August 2, 2013 - It Rock And Roll

Day: August 2, 2013

thAfter two successful singles and a tour with Frightened Rabbit, Glasgow four-piece Three Blind Wolves present their fantastic debut album Sing Hallelujah For The Old Machine out on 27th May 2013 via Instinctive Racoon.
Their recently released singles, In Here Somewhere and Parade, could easily be compared to artists like My Morning Jacket and Neil Young but there are moments where the band move beyond their trademark Americana influences. “Honey Fire” crescendos into an ambient wall of sound, suddenly transforming into a grungier chorus. “Slow Summer Deer” is big, bold and brilliantly indie yet “When The Garden Gets Near” is more intimate – just Ross Clark on his acoustic guitar. It feels as though the band are pushing and pulling you through a journey of emotion.

mp3 128 kbps | 50 MB | UL | CL

GEComing from Manchester’s Red Deer Club imprint, this delightful collection of homespun folk is straight out of the Devendra Banhart book of loveable acoustic weirdness. The organ wheeze and plodding bass of ‘Man On A Galloping Horse’ is reminiscent of the faux-Depression-era blues of Tom Waits but with the sort of recording aesthetics you’d associate with Songs Of Green Pheasant. ‘Cakes, Pastries and Patisseries’ condenses all the wilfully childish eccentricties of the aforementioned Banhart into its all too brief duration, and even if it does come across as a bit wacky, the twinkling lo-fi piano and understated harmonica provide an emotive counterpart to it all. ‘Oh Men Of The Trees’ is a moody, choral excursion complete with vinyl crackle and echo-wracked recording fidelity. The album winds to a close with its standout track ‘Bad Luck Blues’, its plaintive melody, sparse piano and ukelele arrangement practically assuring its place on a mobile phone advert sometime in the near future. An extremely satisfying example of music at the more commercially viable end of the so-called freak-folk spectrum, Concert For Two Bicycles comes highly recommended.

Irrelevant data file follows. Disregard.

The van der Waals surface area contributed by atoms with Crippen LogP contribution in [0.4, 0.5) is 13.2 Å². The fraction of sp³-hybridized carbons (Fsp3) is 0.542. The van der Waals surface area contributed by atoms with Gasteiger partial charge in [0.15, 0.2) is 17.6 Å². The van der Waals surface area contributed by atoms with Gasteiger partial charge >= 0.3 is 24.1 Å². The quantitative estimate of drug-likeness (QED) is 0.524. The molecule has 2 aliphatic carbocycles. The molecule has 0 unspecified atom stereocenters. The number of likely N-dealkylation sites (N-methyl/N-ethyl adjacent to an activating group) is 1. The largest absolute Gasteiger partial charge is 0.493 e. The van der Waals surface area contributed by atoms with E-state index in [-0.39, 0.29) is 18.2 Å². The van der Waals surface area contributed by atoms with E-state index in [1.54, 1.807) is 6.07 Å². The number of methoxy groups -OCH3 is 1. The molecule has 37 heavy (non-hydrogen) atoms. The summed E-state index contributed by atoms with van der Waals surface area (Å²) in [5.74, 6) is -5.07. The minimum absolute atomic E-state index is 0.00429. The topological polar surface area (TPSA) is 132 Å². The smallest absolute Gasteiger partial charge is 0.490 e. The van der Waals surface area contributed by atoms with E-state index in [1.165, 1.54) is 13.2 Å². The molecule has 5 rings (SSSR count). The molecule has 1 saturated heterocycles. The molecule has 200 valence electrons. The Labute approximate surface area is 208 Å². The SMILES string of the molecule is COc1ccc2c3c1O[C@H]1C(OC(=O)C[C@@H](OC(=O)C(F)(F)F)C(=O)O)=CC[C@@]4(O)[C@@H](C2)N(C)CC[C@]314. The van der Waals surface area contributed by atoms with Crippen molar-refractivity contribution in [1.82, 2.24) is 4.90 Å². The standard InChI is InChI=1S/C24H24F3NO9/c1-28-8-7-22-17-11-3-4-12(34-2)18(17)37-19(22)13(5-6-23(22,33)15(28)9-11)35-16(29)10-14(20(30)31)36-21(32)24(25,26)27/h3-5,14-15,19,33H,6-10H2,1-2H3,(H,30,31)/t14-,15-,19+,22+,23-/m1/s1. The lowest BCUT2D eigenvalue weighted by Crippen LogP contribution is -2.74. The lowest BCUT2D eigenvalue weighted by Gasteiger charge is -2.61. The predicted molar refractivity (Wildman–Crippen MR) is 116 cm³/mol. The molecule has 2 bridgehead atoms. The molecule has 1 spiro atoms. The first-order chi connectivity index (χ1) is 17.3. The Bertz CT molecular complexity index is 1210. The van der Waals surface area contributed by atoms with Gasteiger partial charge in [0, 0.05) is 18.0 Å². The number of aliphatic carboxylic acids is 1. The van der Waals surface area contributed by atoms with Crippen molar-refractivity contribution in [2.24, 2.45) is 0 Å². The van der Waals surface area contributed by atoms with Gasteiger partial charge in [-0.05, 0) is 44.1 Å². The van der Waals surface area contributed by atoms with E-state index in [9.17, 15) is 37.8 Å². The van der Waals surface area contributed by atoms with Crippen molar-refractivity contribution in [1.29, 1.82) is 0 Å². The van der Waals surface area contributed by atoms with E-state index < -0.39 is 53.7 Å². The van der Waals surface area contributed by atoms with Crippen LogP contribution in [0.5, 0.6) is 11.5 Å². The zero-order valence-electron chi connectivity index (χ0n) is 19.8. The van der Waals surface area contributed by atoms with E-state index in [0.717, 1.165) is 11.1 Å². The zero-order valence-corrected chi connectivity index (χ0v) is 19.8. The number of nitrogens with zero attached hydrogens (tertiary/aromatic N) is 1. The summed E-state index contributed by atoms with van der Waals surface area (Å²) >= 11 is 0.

mp3 VBR~163 kbps | 42 MB | UL | CL

elEliza Gilkyson may not be as big a marquee name as fellow folkies Patty Griffin and Shawn Colvin, but her repertoire is no less well-crafted, cerebral, or darkly compelling (“Requiem”). This live recording–her first–captured largely in her adopted hometown of Austin, Texas, revisits her “best of” original songs (“Rose of Sharon”) and serves up covers by her father Terry Gilkyson (the haunting “Green Fields,” a hit for the Brothers Four) and Bob Dylan (a quieter version of “Jokerman” than she offered years ago). Gilkyson’s spoken prattle is both wry and informative, and her touring band delivers just the right blend of emphasis and embroidery, never overpowering her smooth, dusky alto or upstaging her sometimes frighteningly intense lyrics (“Hard Times in Babylon”). The Grammy nominee doesn’t sing a song so much as she inhabits a story, and she affects a kind of understated miracle with “Tennessee Road,” making the poignant, if timeworn Elvis Presley saga seem utterly new and chilling in its first-person telling. Your Town Tonight is a must-have for the Gilkyson faithful, and serves as a fine primer for the uninitiated.

mp3 256 kbps | 123 MB | UL | CL

meBy the time Melanie appeared at the legendary Woodstock festival in August 1969, she had already recorded the two albums included in this CD. The powerful ballads showcased a great talent that arrived on the scene fully-formed. Both albums are rare and have been unavailable for many years, until on Melanie’s 60th birthday in 2007, the Demon Music group remastered and packaged them in one outstanding CD with all the elements of the original sleeves intact along with a sleevenote.

mp3 320 kbps | 231 MB | UL | TB

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